★ ★ ★ ★ ★
From the beginning of his career, Richard Linklater has been fascinated with time. More than half of his films have taken place in real time or over the course of a single day. His nearly three-hour movie Boyhood, which follows a kid as he ages from 6 to 18, was shot in just 39 days, but the catch is that they were spread out over 12 years—in that span, Linklater captured the physical changes of not just his lead actor, but his entire cast. It’s a simultaneously modest and massively ambitious undertaking, so original in its conception and so successful in its execution that it deserves to be remembered as a landmark achievement.
Ellar Coltrane, who was six when filming began, is front and center as Mason, and not since Daniel Radcliffe scored the role of Harry Potter has a director chosen a child actor so fortuitously. He’s an utter natural onscreen, possessing a low-key charisma that the camera reads as unaffected behavior. He never seems like he’s acting at any point in the movie.
One of the many special aspects of Boyhood is its almost total lack of a plot; in many ways, it’s a straight-up art film. At the same time, there are dramatic moments, and the movie is never less than involving. Mason’s fraught relationships with both of his stepfathers provide stomach-churning glimpses of how children deal with severe dysfunction, and his relationships with his divorced mother (Patricia Arquette) and father (Ethan Hawke), as well as his bratty older sister (Lorelei Linklater, the filmmaker’s daughter), evolve in ways that feel entirely familiar. The director captures typical moments of adolescent danger that trigger our anxieties, but he does so in such a relaxed way that our fear is equal to our own memories of stupid stuff we did without doing any real damage to ourselves.
Boyhood never builds toward an artificial climax or a single easy sentiment. Even describing it as a coming-of-age story, which is not incorrect, doesn’t do justice to the film’s vast scope. Linklater has recorded a life not in a documentary fashion, but with a verisimilitude so ingrained that he gets us to empathize with and feel parental toward a character who becomes as close to us as our own family members.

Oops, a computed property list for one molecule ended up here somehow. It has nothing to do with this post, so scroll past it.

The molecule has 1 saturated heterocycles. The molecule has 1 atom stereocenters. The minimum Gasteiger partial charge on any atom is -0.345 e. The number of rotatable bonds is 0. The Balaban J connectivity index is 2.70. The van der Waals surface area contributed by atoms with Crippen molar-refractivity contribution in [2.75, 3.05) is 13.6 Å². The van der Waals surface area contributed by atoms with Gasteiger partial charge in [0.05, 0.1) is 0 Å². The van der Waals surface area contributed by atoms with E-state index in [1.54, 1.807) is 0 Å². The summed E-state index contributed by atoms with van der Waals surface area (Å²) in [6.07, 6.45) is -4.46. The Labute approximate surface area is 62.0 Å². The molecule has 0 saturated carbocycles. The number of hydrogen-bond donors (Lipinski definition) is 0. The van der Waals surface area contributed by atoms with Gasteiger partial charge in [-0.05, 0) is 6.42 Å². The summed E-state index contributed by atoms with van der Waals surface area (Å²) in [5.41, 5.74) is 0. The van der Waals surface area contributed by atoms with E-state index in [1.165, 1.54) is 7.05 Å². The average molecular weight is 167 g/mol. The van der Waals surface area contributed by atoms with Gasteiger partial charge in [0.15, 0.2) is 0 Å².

At no point does Linklater draw attention to what he’s doing. Setting the movie over 12 years in the 21st century, the director uses cultural cues—video games, technology, the 2008 presidential election, pop music—to indicate the passage of time. Never once does he resort to putting dates on the screen, because doing so would take viewers out of this totally immersive experience he’s crafted.
Watching characters age over the course of a long movie is nothing new for audiences. We’re used to actors playing roles that force them to mature onscreen, and many viewers have become savvy enough to appreciate the difference between skillful old-age makeup and slap-dash painted-on liver spots. Because of this, the grandness of Linklater’s accomplishment doesn’t sink in until after the movie is over. Watching Ethan Hawke and Patricia Arquette grow older, grayer, and wider doesn’t come as a shock—until you realize that Linklater probably used very minimal makeup on them, if any. We see real human faces change, and there is no substitute for the sheer reality of that. The subtext of the entire project might be that time, a commodity filmmakers rarely have, is the greatest special effect in their arsenal.
You don’t need to know about Boyhood’s lengthy production schedule in order to understand its greatness. The backstory is absolutely fascinating, but it wouldn’t matter if Linklater hadn’t used those 12 years to craft the best film he possibly could, resulting in a singular cinematic experience that has, by virtue of its unusual creation, already stood the test of time. The Academy’s official verbiage for the Best Director Oscar reads, “Awarded for Excellence in cinematic direction achievement.” That’s the perfect description of what Richard Linklater has pulled off with Boyhood.